After deposition of the ferrite nanoparticles onto the patterned substrate, an electro-infiltration method was used to form the final magnetic nanocomposite. Electro-infiltration is a techinque where a metal is electroplated through a nanoparticle film to fill the spaces between the nanoparticles.15 For these samples, a nickel sulfamate bath from Technic Inc. (Technic Nickel “S”) was used, with a 5x5 cm2 nickel foil used as the anode and the substrate used as the cathode. To ensure the magnetic nanoparticles were held in place a 1 cm3 cube-shaped neodynium-iron-boron (NdFeB) retaining magnet was placed behind the substrate. Plating was then performed at 54°C with agitation from a magnetic stir bar spinning at 60 rpm and a current density of 10 mA/cm2 for ∼20 minutes. After plating, the samples were rinsed with DI water and dried with nitrogen, and the photoresist mold was subsequently removed using acetone.
The crystalline phase of the synthesized iron oxide nanoparticles was confirmed with X-ray diffraction (XRD) using a Panalytical X’pert powder diffractometer. This instrument used a Cu anode to supply Kα radiation and a scintillation detector (45 kV, 40 mA). Iron oxide nanoparticle samples were analyzed with a step size of 0.016°. The phase was confirmed with comparison to a magnetite (Fe3O4) reference pattern 98-004-4525 from the International Center for Diffraction Data (ICDD) database. Scherrer’s formula was used to calculate the crystallite size of the particles. Briefly, Scherrer’s formula, , is used to calculate the crystallite size (τ), where k is a shape factor (assumed to be 0.9 for spherical particles), λ is the X-ray wavelength (1.54 Å), β is the full width half maximum value (corrected for instrument broadening) in radians, and θ is the Bragg angle, also in radians.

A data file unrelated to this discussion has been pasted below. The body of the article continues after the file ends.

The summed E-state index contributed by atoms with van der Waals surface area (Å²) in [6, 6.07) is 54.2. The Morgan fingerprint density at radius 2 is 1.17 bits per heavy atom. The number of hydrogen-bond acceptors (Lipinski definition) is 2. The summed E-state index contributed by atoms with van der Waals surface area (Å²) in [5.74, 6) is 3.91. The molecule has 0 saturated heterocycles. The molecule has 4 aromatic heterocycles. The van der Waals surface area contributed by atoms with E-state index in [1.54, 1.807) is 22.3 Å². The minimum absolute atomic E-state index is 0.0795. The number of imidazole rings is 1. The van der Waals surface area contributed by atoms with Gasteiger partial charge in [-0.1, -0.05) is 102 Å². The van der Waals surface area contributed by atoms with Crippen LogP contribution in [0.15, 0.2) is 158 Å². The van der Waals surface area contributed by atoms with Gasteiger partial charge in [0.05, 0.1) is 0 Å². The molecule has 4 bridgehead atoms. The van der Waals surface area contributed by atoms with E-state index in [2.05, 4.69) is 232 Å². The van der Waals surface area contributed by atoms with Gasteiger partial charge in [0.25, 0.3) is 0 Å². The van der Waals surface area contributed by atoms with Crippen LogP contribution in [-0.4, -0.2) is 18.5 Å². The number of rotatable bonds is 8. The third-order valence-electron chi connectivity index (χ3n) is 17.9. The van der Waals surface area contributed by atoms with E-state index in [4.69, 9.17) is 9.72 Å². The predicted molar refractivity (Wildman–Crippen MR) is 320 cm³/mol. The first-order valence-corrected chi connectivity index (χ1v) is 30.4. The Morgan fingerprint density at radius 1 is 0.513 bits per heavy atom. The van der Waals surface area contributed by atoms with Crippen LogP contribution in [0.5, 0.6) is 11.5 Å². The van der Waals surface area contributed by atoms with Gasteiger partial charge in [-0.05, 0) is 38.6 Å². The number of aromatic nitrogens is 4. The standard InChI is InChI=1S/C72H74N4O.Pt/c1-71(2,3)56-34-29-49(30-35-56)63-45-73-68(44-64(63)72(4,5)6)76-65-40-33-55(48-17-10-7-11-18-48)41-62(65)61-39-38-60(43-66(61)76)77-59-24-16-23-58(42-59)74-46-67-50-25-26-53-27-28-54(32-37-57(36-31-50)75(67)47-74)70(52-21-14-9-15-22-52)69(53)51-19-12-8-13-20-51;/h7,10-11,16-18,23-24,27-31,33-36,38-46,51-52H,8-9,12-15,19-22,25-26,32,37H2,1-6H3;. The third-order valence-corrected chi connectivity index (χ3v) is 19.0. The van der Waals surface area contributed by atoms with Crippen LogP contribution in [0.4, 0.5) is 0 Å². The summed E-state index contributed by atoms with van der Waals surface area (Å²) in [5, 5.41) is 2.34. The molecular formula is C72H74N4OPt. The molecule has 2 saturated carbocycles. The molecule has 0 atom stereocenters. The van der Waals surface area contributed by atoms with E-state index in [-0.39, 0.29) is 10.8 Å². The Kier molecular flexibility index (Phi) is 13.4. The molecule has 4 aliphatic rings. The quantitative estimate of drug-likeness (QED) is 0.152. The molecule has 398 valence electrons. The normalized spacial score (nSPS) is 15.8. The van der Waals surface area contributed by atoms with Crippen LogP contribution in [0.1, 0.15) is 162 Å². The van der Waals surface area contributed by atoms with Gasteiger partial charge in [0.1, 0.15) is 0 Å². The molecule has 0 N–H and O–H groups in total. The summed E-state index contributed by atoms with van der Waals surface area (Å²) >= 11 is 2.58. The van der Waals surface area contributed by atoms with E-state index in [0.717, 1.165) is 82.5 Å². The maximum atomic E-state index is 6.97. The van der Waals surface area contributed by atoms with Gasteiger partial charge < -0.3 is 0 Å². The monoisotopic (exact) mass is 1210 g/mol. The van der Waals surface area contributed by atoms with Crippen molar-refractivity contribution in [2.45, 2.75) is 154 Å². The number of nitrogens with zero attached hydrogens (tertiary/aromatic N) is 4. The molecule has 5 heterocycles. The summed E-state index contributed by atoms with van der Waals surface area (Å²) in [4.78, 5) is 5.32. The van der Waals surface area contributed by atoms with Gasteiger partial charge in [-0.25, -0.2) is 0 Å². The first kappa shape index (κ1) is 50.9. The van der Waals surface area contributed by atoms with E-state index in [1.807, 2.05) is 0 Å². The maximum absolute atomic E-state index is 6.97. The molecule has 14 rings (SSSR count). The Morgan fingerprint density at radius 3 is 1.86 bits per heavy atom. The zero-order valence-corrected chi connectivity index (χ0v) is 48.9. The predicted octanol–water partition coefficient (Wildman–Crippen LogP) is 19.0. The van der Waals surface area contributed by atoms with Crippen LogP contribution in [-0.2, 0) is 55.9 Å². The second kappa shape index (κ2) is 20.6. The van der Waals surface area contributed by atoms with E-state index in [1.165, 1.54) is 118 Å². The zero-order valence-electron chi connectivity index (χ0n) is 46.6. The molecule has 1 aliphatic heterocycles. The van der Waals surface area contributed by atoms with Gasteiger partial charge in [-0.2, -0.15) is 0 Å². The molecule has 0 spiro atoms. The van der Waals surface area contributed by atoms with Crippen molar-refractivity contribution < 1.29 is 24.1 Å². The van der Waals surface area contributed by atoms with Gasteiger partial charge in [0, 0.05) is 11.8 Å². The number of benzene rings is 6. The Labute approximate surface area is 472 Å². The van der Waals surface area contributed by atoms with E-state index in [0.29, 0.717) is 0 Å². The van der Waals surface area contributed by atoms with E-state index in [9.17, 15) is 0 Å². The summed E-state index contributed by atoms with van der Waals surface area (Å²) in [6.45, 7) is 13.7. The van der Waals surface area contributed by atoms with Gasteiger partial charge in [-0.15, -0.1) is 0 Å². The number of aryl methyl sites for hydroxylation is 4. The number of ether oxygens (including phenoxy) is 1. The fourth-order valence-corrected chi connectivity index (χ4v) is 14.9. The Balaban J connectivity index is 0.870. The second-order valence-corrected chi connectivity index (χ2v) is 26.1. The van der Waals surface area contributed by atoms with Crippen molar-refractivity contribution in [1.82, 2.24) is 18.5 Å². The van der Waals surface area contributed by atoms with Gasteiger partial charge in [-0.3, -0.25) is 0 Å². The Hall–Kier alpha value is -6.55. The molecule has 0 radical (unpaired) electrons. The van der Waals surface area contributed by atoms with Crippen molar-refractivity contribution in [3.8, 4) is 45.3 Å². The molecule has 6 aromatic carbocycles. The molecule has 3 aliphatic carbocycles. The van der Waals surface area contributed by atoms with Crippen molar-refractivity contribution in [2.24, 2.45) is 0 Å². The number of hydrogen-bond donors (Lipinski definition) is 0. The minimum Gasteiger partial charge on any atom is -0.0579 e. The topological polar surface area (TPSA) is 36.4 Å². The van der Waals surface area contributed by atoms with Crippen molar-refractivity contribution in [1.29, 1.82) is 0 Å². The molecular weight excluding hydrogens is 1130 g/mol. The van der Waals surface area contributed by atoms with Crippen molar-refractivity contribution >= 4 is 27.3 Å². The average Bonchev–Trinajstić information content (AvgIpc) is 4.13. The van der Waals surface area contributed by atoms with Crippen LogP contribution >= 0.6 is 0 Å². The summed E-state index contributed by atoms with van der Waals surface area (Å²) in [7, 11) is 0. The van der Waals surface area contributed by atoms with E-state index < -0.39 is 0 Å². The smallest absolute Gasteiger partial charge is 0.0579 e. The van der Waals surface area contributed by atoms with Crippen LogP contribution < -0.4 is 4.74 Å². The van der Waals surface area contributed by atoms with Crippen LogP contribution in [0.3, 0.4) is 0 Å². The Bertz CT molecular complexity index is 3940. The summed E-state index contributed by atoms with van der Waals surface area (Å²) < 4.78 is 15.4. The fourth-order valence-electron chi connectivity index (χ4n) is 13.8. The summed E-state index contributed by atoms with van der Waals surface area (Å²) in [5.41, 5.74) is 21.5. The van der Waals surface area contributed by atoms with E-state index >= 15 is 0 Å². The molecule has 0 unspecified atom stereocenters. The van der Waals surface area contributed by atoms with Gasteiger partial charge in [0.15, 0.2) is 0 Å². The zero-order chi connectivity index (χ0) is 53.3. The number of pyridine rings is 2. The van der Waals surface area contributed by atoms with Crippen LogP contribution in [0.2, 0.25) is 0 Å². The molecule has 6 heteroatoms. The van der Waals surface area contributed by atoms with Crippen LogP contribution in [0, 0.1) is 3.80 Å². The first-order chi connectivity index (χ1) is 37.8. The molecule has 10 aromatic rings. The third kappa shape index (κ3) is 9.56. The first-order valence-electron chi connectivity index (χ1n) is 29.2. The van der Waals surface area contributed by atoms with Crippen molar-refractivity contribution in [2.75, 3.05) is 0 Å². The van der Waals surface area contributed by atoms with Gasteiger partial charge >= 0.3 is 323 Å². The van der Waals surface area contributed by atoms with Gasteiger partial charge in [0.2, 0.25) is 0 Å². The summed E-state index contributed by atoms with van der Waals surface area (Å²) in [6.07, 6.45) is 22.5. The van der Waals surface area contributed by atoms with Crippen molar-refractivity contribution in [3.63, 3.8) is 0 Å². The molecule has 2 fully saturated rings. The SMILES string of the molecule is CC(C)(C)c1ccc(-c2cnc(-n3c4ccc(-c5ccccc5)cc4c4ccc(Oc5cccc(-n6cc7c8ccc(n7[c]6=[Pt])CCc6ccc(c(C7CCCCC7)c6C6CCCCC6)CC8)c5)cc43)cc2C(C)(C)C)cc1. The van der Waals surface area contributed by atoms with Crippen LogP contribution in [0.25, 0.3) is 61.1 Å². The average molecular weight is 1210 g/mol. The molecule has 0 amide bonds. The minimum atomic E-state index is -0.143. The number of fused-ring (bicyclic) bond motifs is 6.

Magnetic characterization of the iron oxide nanoparticles, electroplated nickel film, and magnetic nanocomposites was done with an ADE Tech. EV-9 vibrating sample magnetometer. Magnetic fields between -1800 and 1800 kA/m were applied at room temperature.
The physical size of the iron oxide nanoparticles was characterized using images obtained with a 100 kV Hitachi H7000 TEM. A dilute solution of particles from the stock solution was placed on a formvar-coated Cu mesh grid for imaging. ImageJ software from the NIH was used for size measurements (n=250).
The thickness of the nanocomposites was measured with a Tencor Alpha-Step AS500 stylus profilometer. Profilometry was performed on nanocomposites after the photoresist was removed.